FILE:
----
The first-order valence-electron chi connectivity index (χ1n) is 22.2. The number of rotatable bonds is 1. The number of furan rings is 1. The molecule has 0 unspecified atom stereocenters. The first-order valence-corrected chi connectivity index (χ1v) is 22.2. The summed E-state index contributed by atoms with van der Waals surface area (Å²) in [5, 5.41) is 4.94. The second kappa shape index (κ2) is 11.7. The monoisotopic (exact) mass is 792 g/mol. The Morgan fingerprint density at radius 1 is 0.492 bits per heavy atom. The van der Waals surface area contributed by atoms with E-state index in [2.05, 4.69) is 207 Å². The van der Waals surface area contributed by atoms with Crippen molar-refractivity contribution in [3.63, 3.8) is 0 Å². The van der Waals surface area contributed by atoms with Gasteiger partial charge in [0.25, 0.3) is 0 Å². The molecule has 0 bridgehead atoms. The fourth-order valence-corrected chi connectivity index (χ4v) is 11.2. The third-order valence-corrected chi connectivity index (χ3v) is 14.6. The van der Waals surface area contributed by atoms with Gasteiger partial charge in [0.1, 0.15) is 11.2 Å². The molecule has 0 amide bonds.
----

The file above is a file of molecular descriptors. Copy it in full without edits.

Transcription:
The first-order valence-electron chi connectivity index (χ1n) is 22.2. The number of rotatable bonds is 1. The number of furan rings is 1. The molecule has 0 unspecified atom stereocenters. The first-order valence-corrected chi connectivity index (χ1v) is 22.2. The summed E-state index contributed by atoms with van der Waals surface area (Å²) in [5, 5.41) is 4.94. The second kappa shape index (κ2) is 11.7. The monoisotopic (exact) mass is 792 g/mol. The Morgan fingerprint density at radius 1 is 0.492 bits per heavy atom. The van der Waals surface area contributed by atoms with E-state index in [2.05, 4.69) is 207 Å². The van der Waals surface area contributed by atoms with Crippen molar-refractivity contribution in [3.63, 3.8) is 0 Å². The van der Waals surface area contributed by atoms with Gasteiger partial charge in [0.25, 0.3) is 0 Å². The molecule has 0 bridgehead atoms. The fourth-order valence-corrected chi connectivity index (χ4v) is 11.2. The third-order valence-corrected chi connectivity index (χ3v) is 14.6. The van der Waals surface area contributed by atoms with Gasteiger partial charge in [0.1, 0.15) is 11.2 Å². The molecule has 0 amide bonds.